Do we remember what Taseer was fighting for?
International newspapers were ruthlessly generous to Pakistan this past year in granting the country front page features time and time again. Coverage included the Raymond Davis incident, the Memogate scandal, a ‘bold’ Veena Malik, devastating floods, and everyone’s favourite, Osama Bin Laden in Abbottabad.
However, exactly one year ago, Pakistan stole headlines for a reason that has largely been buried; Salmaan Taseer’s assassination over the criticism of the blasphemy law. On January 4, 2011, Malik Mumtaz Qadri, one of Taseer’s security guards, emptied over 20 bullets into the body of the man he was meant to protect.
Taseer’s death was both mourned and celebrated; his assassin both deplored and decorated.
A year has gone by since the tragic incident. Taseer’s son has been abducted, and his whereabouts remain yet unknown; his murderer has been sentenced to death amidst violent opposition; and the Christian woman that Taseer died defending is wasting away in jail.
True, the public has expressed outrage at the abduction, and many an opinion leader has nodded his head at the death sentence. The blasphemy law, however, remains unscathed. It was the centre of debate last January and it brought many questions to the fore.
What is its place in Pakistan?
How has it been abused?
Should such laws even exist?
Should Pakistan be a secular state?
These were just some of the questions raised. It brought to light the plight of minorities in Pakistan for a brief moment, and educated Pakistanis the world over shook their heads at the regrettable situation Pakistan was in.
Despite this nothing has changed. Where is that discourse now? What is the point of a people passing judgements if they do not demand justice of their government? What purpose do debates, talk shows, and articles serve if those who are watching, listening, and reading all concur but refuse to take action? Our memory is truly too short. Pakistanis worldwide were lamenting Taseer’s death just last year, yet that tragic event, too, has passed from our attention just as quickly as Veena Malik’s topless photoshoot has. Pakistan, as a nation, cannot afford such a short attention span. Events such as Taseer’s death should be omnipresent in our minds in times like these, not to remind us of the pitiful state of our nation, but to remind us of the important political issues Pakistan faces.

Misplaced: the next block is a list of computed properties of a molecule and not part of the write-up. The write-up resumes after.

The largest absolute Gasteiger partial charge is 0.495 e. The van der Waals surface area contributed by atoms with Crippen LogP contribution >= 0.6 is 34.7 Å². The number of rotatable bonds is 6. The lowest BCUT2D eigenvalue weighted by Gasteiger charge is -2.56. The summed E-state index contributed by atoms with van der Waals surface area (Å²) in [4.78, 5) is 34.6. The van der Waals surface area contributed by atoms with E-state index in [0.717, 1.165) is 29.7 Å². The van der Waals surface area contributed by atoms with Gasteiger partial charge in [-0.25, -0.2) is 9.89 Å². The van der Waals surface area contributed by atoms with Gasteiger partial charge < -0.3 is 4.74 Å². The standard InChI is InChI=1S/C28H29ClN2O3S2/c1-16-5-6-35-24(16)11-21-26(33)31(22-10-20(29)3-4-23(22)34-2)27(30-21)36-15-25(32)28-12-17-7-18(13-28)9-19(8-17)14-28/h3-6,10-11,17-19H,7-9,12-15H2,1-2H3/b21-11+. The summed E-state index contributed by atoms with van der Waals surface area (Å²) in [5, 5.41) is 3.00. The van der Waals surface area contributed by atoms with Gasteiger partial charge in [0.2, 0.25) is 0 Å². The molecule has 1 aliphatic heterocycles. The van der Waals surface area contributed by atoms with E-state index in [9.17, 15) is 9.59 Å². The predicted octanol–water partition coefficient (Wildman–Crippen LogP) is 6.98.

Concerns such as the Blasphemy Laws and the Hudood Ordinances – more broadly, minority rights and women’s rights – are ones that we should be pressing our political candidates on. Rather than harping on about Pakistan’s age old problems with India or America, we should turn our sights inward and demand resolutions for the flaws that exist within our country. Election time is undoubtedly the singular most important period for every democracy – the power that the public holds during this period is unquestionable. Tyrants can be overturned and heroes can be championed. It is a time when we can ask anything of our politicians. It is a time for us to demand the answers we seek and the solutions Pakistan needs. That is exactly what the public should be doing right now.
Demand that whomever your favoured candidate is, he should address the black laws of Pakistan. For in order for Pakistan to prosper, we must first remedy the maladies within the nation before attacking the pests outside. The reality is that it is far easier to criticize other nations than it is to criticize our own. Few candidates possess the courage to do so, but this kind of courage is absolutely vital for a stable Pakistan. Salmaan Taseer had this courage, and Pakistan needs many more men and women willing to take a stand like he did for what is morally right. Let not Salmaan Taseer’s sacrifice be for nothing. He died fighting for the integrity of this nation. Rather than just remembering him, remember his final cause and fight for it too.
SalmaanTaseer: “I was under huge pressure sure to cow down b4 rightest pressure on blasphemy. Refused. Even if I’m the last man standing” December 31
The views expressed by the writer and the reader comments do not necessarily reflect the views and policies of The Express Tribune.